Before looking at the next photograph, it should be mentioned that NTSB found peculiar damage to the keel beam, which runs beneath the CWS much like the keel of a ship to serve similar structural purpose. What follows is an example of NTSB fitting facts to a desired scenario amid deliberate ignorance of other factors. It should be understood that the keel and the CWS are among the most ruggedly built sections of the aircraft. Forces sufficient to cause damage are indeed significant forces, and deserve study. The study will start with the NTSB sequencing summaries from Exhibit 18A, with commentaries.

The above passages describe a very unique explosion, one which elects to act laterally (only) as if a focused charge in an open space, rather than a spontaneous explosion within a confined space. In the next passage, we see the CWS explosion breach past the front spar into the forward cargo bay ('the adjacent fuselage').

But what is not very clear in the above description can be made more clear by the following summary from a more detailed area of the report. It shows that NTSB believes that instead of lateral venting into the cargo bay generating pressures equally upon all surfaces found there (which should have helped to contain any minimal blast, or which should have caused airframe failure at the weakest point, if greater in force), it instead elected to turn its destructive force 90 degrees and focus on multiple structures found (only) in the downward direction. This is a lot like the magic bullet in the JFK assassination.

In other words, the blast pressures vented downward against the keel beam some how caused a leveraged force which fractured the keel beam aft of the mid spar, which in turn allowed it to rip free of the aircraft. This ruptured the airframe in a way that allowed it to self destruct further, eventually destroying the aircraft entirely -- further described, below.

NTSB has the CWS failing in a way that causes the keel beam to fail by questionable logic. Below, image R39 shows one of the main or central support structures within CWS called the Mid Spar. Note that it appears to evidence a kind of upwards crumpling damage near the center part of the tank, seemingly impacted upwards and dimpled inwards. It would indeed seem that perhaps some external force on the keel beam might have leveraged or pried upward against this portion of the CWS. NTSB would have us believe forward venting of the CWS caused damage external of the CWS which, in turn, caused more damage to the inside of the CWS than did the initial explosion itself.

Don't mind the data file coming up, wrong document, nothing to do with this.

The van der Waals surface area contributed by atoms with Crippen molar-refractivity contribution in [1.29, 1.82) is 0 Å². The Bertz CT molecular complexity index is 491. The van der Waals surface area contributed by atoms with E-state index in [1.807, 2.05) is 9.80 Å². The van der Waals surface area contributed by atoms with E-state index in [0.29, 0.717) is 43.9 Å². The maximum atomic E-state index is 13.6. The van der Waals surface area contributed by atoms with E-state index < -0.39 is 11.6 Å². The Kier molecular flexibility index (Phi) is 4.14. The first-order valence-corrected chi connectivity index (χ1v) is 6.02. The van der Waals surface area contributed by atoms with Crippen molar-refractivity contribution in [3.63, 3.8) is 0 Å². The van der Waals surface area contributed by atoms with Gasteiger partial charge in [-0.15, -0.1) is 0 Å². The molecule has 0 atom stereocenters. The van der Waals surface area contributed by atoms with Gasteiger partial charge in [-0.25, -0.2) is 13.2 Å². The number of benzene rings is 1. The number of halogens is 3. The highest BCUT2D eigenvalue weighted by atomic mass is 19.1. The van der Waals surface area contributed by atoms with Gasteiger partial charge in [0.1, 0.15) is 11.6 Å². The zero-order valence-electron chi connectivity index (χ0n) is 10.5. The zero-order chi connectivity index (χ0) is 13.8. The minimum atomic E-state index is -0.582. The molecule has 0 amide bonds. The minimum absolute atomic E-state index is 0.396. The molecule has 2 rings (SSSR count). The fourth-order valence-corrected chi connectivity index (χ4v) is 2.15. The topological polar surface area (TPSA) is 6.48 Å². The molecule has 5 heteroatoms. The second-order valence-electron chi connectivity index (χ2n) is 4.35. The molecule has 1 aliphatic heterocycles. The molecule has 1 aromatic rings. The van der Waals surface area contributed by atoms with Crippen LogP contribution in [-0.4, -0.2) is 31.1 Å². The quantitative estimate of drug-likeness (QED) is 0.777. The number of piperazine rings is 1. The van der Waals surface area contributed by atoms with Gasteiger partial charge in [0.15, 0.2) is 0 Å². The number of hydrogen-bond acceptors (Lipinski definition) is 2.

NTSB Image R39 - CWS Mid Spar Looking Right to Left

The evidence suggests the opposite more likely. Some external force caused the keel to fail, which in turn damaged the Mid Spar and, along with other external forces evidenced in the photographs above, damaged the CWS and fuselage early in the event, allowing pieces to exit the aircraft. It is believed by missile-fire proponents that this damage also allowed the bulk of the fuel and vapors to depart prior to any fire or actual explosion, which is why the CWS shows no failure signs typical of initiating event: There was no confined-space criteria in play at the point of any subsequent ignition of any remaining flammables.

Summary: The damage to the CWS does not support NTSB findings for failure of this structure as the initiating event. Rather, the damage to the structure would appear to have come from external sources. The CWS did not explode, it caught fire once ripped open and vented. Some other force destructed the aircraft.